4.6. Cache Using Dependency
Note: Instead of just invalidating a database cache based on a specific duration, it is much more effective to invalidate a cache if a change is detected in the database.
Specifying duration for a cache is not always a practical approach. For example, you may cache the data from a database for 10 minutes, but due to unforeseen circumstances (such as price fluctuations of stocks reacting to sudden happenings in world events) the data in the database may be updated more than once during the 10-minute interval. In such cases, it would be much better if the cache duration is dependent on the changes of data in the database.
In ASP.NET 2.0, a new SQL Cache Dependency is available that allows you to invalidate your cache whenever certain types of changes are made to the database. You can now be assured that your database cache is always up to date whenever your database changes.
4.6.1. How do I do that?
To use SQL Cache Dependency, you first need to prepare your database (SQL Server 2000 in this example) and its tables for change notification (so that your ASP.NET application can be notified of the changes in the database). You do this by running a utility called aspnet_regsql.exe on the databases and tables that you want to enable for SQL Cache Dependency. Once the database is ready, you will then build an application and use the GridView and SqlDataSource controls to test out SQL Cache Dependency.
Tip: You need not perform Steps 1-4 if you are using SQL Server 2005.
To use the aspnet_regsql.exe utility, go to the command prompt and change to the following directory: C:\WINDOWS\Microsoft.NET\Framework\<version>.
The aspnet_regsql.exe utility is a mixed-mode (both graphical and command-based) tool that helps you configure your SQL Server database for use with your ASP.NET application. To see the various options available with it, use:
Parameters of the aspnet_regsql Utility
Here is the summary of the options used for the aspnet_regsql utility in this lab:
SQL server instance
Authenticate with current Windows credentials
There are two steps you need to take to enable SQL Cache Dependency:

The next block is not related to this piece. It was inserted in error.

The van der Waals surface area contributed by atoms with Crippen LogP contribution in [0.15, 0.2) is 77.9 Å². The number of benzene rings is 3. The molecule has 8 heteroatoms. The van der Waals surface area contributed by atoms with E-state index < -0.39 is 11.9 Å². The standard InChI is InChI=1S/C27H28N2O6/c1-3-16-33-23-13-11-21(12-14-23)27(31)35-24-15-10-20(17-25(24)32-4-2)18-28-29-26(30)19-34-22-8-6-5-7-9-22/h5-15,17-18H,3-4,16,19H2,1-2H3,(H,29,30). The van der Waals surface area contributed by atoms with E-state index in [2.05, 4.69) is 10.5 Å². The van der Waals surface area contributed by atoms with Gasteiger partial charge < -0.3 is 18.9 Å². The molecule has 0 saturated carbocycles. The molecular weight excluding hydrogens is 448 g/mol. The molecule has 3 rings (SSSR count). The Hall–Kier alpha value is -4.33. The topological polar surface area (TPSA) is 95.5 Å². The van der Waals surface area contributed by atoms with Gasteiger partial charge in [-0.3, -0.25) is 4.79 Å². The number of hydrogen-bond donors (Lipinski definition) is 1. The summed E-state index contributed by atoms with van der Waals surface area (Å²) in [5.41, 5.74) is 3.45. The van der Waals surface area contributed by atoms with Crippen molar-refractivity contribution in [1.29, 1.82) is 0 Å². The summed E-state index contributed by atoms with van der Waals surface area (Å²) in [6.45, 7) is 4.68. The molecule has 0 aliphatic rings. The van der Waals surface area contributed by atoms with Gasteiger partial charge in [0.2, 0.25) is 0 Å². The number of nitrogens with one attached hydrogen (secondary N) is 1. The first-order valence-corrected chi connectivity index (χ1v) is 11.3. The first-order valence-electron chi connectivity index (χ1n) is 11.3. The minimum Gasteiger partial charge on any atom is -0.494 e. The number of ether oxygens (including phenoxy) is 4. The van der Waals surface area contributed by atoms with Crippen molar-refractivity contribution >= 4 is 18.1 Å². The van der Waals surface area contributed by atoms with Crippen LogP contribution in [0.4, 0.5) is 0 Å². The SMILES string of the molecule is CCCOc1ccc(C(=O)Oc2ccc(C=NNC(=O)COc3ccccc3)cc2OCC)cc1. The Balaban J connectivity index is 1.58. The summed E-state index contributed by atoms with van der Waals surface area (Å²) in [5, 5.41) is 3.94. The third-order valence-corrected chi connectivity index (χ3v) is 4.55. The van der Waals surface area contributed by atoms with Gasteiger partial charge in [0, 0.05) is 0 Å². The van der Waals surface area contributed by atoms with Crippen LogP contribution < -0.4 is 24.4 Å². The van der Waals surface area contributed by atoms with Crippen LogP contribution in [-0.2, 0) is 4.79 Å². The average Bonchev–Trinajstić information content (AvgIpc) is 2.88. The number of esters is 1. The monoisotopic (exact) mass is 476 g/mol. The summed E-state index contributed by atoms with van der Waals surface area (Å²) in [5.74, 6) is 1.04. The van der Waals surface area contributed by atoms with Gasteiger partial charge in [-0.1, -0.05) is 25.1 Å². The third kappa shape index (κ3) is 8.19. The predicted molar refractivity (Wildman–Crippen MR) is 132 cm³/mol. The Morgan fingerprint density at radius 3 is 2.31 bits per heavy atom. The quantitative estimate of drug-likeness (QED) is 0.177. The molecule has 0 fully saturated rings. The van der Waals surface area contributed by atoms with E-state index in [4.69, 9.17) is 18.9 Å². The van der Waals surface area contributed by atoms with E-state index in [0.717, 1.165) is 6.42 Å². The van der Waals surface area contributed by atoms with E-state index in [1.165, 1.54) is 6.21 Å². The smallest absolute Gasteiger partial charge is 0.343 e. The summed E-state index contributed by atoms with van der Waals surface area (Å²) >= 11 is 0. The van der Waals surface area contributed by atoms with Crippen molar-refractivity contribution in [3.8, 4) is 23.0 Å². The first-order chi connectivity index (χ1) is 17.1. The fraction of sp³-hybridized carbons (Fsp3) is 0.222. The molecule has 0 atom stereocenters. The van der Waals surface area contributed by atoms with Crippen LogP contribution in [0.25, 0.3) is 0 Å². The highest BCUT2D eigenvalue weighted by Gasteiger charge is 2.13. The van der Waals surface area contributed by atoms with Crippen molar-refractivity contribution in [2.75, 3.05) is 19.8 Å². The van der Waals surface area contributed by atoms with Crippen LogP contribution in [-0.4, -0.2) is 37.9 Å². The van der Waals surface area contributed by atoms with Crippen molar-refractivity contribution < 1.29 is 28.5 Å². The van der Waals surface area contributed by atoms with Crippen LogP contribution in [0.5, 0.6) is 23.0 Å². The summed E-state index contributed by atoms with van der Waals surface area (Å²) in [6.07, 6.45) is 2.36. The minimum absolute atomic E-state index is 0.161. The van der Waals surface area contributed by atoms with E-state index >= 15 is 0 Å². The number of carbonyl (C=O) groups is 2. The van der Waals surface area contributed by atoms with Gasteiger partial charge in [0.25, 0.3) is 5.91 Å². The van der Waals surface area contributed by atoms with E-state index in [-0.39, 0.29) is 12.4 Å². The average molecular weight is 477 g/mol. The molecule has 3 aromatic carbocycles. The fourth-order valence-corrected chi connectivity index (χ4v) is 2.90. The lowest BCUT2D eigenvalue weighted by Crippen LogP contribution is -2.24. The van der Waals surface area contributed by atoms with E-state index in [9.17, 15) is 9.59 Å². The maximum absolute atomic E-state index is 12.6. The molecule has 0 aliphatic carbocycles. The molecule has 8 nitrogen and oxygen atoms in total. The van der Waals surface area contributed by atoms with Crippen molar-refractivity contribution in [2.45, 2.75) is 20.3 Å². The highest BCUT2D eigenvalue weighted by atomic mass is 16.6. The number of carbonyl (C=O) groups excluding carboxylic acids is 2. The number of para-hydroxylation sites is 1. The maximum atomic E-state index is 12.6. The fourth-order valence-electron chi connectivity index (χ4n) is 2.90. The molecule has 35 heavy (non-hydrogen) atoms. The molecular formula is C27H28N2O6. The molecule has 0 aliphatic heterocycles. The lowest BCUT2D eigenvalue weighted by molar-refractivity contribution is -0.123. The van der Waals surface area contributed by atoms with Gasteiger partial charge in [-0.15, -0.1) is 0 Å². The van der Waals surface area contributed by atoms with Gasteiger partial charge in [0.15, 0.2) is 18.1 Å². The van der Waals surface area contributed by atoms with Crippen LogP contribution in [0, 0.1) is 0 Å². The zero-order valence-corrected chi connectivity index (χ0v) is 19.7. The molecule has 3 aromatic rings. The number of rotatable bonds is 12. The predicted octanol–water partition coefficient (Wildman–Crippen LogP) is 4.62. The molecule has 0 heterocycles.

Enable the database.
Enable the table(s).
To enable a database, use the -ed option (see Sidebar 1-1):
C:\WINDOWS\Microsoft.NET\Framework\version>aspnet_regsql -S localhost -E -d Pubs -ed
To enable the table(s), use the -et option:
C:\WINDOWS\Microsoft.NET\Framework\version>aspnet_regsql -S localhost -E -t Authors -d Pubs -et
Steps 3 and 4 create a new table in your database: AspNet_SqlCacheTablesForChangeNotification (shown in Figure 4-40).
Figure 4-40. The newly created AspNet_SqlCacheTablesForChangeNotification table
The AspNet_SqlCacheTablesForChangeNotification table has three fields, shown in Figure 4-41, and contains the last modification date of the table you are monitoring (through the notificationCreated field), as well as the total number of changes. Each time your table is modified, the value in the changeId field is incremented; it is this table that is tracked by ASP.NET for SQL Cache Dependency.
Figure 4-41. The content of the AspNet_SqlCacheTablesForChangeNotification table
SQL Server knows when to increment the AspNet_SqlCacheTablesForChangeNotification table because a trigger called AspNet_SqlCacheNotification_Trigger was installed by aspnet_regsql during the enabling process, and this trigger is invoked whenever the table is modified (see Figure 4-42).
Figure 4-42. The AspNet_SqlCacheNotification_Trigger trigger installed by aspnet_regsql
Now that the database has been enabled, to test SQL Cache Dependency, launch Visual Studio 2005 and create a new web site project. Name the project C:\ASPNET20\Chap04-SQLCacheDep.
Add the Web.config file to the project by right-clicking the project name in Solution Explorer and then selecting Add New Item.... Select Web Configuration File.
The next step is to add a database connection string in your application. To do so, you need to first modify the Web.config file (note the added code in bold in Example 4-5).
Example 4-5. Modifying Web.config to support SQL Cache Dependency
<?xml version="1.0"?> <configuration xmlns="http://schemas.microsoft.com/.NetConfiguration/v2.0"> <appSettings/> <connectionStrings> <add name="PubsDatabase" connectionString="Server=(local);Integrated Security=True; Database=pubs;Persist Security Info=True" providerName="System.Data.SqlClient" /> </connectionStrings> <system.web> <compilation debug="true"/> <authentication mode="Windows"/> <caching> <sqlCacheDependency enabled="true"> <databases> <add name="Pubs" connectionStringName="PubsDatabase" pollTime="10000" /> </databases> </sqlCacheDependency> </caching> </system.web> </configuration>
Tip: If you are using SQL Server 2005, you do not need to add in the <caching> element (and its child elements) in Web.config.
In the Web.config file in Example 4-5, you have specified a connection string that connects to the pubs database. You have also specified the use of SQL Server caching and indicated a polling time of 10 seconds (unit is in milliseconds). This is the time the ASP.NET runtime (a background thread that is spun off for this purpose) polls the database (specifically, the AspNet_SqlCacheTablesForChangeNotification table) for changes. As this table is small, this process is very efficient and will not slow down the system. Hence, it would be good to specify a low number so that the application is always displaying the most up to date data.